Other people might notice that you are deeply preoccupied and irritable. They might find your behaviour controlling or resent your insistence that everyone does things your way. You might inadvertently come across as critical. In fact, you might be quite hostile in the way you interact, for example with strangers who don’t appear to take the situation as seriously as you think they should. In this approach to emotional coping, there is a lot of potential for increased conflict and frustration.
The antidote is to recognise the limits of your power to control your vulnerability. It doesn’t mean giving up all power to influence how you respond to the crisis. It does mean learning to accept that people are not perfect and that they have their own reasons for acting as they do that make sense to them. Try to focus on what is directly in your sphere of influence and seek to get consensus on how you and those you live with respond, rather than trying to impose your solutions.
Acknowledging the reality of your situation
Letting go of unhelpful emotional coping strategies means acknowledging the reality of your situation. For example, you might now have to work from home and struggle to find the space or a set-up that works for you. You might have been furloughed and not be quite sure what to do with your time. You could be a key worker who’s having to self-isolate due to a family member having symptoms despite knowing that you’re needed back on the frontline. Perhaps you feel a conflict between going to work from a sense of obligation or for financial reasons and keeping yourself and your family safe.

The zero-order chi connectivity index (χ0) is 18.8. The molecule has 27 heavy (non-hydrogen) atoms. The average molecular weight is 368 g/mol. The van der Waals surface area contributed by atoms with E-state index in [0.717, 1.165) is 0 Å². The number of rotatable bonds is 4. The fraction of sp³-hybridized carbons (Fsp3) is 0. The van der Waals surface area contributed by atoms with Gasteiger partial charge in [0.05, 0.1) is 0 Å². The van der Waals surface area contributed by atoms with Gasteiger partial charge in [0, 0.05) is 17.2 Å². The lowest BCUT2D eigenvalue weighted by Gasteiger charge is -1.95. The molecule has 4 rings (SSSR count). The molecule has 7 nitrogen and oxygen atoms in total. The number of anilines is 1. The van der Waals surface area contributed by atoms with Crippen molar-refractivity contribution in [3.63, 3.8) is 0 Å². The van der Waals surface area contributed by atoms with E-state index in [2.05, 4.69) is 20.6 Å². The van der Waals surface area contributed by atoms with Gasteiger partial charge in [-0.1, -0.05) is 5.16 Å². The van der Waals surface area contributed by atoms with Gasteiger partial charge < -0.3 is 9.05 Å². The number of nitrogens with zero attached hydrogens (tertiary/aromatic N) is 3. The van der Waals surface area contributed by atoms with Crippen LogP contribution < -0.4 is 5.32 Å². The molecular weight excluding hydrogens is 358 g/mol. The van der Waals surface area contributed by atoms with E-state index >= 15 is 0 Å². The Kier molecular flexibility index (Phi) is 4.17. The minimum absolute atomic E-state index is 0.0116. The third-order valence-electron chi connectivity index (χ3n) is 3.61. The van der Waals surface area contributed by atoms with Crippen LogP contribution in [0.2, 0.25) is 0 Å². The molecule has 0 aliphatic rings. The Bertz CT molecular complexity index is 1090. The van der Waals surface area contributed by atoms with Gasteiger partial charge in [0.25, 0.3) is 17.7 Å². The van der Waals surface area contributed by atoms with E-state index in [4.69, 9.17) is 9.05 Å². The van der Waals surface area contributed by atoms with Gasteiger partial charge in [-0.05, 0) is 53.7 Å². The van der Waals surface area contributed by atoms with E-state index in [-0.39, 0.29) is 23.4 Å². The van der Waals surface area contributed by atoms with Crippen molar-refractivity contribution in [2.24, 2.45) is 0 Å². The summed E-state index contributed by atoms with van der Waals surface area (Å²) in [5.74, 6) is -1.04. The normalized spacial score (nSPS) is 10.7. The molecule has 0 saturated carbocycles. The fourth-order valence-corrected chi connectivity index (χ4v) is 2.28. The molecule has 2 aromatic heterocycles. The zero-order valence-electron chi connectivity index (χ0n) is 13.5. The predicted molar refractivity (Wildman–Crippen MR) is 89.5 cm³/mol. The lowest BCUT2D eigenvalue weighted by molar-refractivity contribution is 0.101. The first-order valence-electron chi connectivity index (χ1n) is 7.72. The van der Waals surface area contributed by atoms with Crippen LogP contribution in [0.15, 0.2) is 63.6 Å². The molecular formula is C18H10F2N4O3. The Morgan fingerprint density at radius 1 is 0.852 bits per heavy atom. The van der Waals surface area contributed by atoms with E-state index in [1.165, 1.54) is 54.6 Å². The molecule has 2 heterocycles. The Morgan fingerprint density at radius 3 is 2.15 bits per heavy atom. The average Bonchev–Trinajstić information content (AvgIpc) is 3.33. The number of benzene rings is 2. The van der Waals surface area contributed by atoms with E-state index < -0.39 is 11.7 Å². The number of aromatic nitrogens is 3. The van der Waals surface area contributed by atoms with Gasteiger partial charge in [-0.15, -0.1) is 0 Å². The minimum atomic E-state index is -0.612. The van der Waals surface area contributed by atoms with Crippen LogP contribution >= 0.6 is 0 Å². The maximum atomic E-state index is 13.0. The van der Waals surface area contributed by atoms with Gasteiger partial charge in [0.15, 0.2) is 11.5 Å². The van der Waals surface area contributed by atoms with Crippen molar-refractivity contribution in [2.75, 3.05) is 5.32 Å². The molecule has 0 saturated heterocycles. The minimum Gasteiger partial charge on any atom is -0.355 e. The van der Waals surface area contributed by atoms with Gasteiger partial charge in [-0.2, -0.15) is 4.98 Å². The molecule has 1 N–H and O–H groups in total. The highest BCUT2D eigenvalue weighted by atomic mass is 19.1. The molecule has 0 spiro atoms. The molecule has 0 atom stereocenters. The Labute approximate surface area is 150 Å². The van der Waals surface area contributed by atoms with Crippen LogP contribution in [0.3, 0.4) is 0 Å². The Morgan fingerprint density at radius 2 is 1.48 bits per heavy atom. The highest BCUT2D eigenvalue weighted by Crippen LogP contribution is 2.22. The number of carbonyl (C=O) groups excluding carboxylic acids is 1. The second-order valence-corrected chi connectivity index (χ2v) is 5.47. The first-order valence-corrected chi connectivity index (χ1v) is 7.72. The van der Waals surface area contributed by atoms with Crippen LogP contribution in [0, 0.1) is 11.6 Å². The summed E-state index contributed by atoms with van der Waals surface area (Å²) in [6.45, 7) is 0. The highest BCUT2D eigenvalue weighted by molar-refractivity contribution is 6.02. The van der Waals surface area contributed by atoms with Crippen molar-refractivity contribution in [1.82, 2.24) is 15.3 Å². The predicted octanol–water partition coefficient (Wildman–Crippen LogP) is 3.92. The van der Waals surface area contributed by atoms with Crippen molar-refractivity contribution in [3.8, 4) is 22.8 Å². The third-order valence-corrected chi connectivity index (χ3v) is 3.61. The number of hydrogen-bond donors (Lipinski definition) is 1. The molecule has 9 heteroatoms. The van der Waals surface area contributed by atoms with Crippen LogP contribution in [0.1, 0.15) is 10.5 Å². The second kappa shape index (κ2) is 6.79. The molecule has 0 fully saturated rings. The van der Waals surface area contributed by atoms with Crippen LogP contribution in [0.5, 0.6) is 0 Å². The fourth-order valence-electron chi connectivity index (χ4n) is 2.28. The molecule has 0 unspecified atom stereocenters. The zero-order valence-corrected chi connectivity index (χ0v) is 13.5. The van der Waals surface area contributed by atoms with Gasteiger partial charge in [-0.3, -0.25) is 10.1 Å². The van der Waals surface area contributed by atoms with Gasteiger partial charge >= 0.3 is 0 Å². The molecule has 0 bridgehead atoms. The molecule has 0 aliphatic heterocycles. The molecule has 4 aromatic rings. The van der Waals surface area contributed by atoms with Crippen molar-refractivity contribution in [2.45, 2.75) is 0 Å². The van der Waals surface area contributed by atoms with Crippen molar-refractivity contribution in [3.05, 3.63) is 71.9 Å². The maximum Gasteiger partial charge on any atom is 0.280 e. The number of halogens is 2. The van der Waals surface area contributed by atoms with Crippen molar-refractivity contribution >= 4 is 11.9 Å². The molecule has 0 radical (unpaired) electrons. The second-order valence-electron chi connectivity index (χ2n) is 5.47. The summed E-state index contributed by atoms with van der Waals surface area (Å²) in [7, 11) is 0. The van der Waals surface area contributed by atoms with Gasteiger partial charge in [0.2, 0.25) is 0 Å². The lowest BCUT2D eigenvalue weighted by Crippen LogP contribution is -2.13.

And it probably won’t just be you that you’re concerned about; in one way or another, we’re all having to deal with the impact this crisis is having on our children, parents, siblings, and friends. Our place in the world, and our responsibilities to ourself and others, are changing in ways we couldn’t have predicted.